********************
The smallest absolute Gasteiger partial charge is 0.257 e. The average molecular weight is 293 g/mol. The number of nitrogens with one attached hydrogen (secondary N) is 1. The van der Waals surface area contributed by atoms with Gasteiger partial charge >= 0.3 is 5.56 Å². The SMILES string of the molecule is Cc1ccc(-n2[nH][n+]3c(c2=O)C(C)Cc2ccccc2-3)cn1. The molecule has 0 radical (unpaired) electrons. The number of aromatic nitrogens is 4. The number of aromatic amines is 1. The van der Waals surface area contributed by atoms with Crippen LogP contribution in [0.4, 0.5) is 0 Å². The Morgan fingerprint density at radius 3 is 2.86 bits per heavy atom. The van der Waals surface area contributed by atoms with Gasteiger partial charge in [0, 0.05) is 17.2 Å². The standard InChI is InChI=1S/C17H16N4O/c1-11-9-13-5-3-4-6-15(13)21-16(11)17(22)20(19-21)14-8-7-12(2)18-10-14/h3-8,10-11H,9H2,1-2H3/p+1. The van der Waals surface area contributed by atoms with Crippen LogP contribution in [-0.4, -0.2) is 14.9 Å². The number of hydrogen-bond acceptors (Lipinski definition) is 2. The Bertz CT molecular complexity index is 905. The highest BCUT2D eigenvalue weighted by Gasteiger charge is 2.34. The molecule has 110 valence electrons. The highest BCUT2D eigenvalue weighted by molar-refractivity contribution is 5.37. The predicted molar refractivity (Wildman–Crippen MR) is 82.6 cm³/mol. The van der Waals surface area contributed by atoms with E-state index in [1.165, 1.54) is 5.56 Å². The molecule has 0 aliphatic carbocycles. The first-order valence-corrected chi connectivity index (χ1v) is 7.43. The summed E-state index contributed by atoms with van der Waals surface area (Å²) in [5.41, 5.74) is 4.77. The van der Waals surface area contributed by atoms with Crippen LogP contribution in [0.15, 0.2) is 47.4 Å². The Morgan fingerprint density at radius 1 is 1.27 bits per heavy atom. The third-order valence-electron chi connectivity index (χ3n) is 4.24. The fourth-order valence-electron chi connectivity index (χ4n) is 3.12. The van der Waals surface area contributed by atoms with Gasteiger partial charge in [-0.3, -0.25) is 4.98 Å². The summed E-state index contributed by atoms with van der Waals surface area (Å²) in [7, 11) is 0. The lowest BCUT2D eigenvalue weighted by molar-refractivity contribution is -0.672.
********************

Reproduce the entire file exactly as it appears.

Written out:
The smallest absolute Gasteiger partial charge is 0.257 e. The average molecular weight is 293 g/mol. The number of nitrogens with one attached hydrogen (secondary N) is 1. The van der Waals surface area contributed by atoms with Gasteiger partial charge >= 0.3 is 5.56 Å². The SMILES string of the molecule is Cc1ccc(-n2[nH][n+]3c(c2=O)C(C)Cc2ccccc2-3)cn1. The molecule has 0 radical (unpaired) electrons. The number of aromatic nitrogens is 4. The number of aromatic amines is 1. The van der Waals surface area contributed by atoms with Crippen LogP contribution in [0.4, 0.5) is 0 Å². The Morgan fingerprint density at radius 3 is 2.86 bits per heavy atom. The van der Waals surface area contributed by atoms with Gasteiger partial charge in [0, 0.05) is 17.2 Å². The standard InChI is InChI=1S/C17H16N4O/c1-11-9-13-5-3-4-6-15(13)21-16(11)17(22)20(19-21)14-8-7-12(2)18-10-14/h3-8,10-11H,9H2,1-2H3/p+1. The van der Waals surface area contributed by atoms with Crippen LogP contribution in [-0.4, -0.2) is 14.9 Å². The number of hydrogen-bond acceptors (Lipinski definition) is 2. The Bertz CT molecular complexity index is 905. The highest BCUT2D eigenvalue weighted by Gasteiger charge is 2.34. The molecule has 110 valence electrons. The highest BCUT2D eigenvalue weighted by molar-refractivity contribution is 5.37. The predicted molar refractivity (Wildman–Crippen MR) is 82.6 cm³/mol. The van der Waals surface area contributed by atoms with E-state index in [1.165, 1.54) is 5.56 Å². The molecule has 0 aliphatic carbocycles. The first-order valence-corrected chi connectivity index (χ1v) is 7.43. The summed E-state index contributed by atoms with van der Waals surface area (Å²) in [5.41, 5.74) is 4.77. The van der Waals surface area contributed by atoms with Crippen LogP contribution in [0.15, 0.2) is 47.4 Å². The Morgan fingerprint density at radius 1 is 1.27 bits per heavy atom. The third-order valence-electron chi connectivity index (χ3n) is 4.24. The fourth-order valence-electron chi connectivity index (χ4n) is 3.12. The van der Waals surface area contributed by atoms with Gasteiger partial charge in [-0.3, -0.25) is 4.98 Å². The summed E-state index contributed by atoms with van der Waals surface area (Å²) in [7, 11) is 0. The lowest BCUT2D eigenvalue weighted by molar-refractivity contribution is -0.672.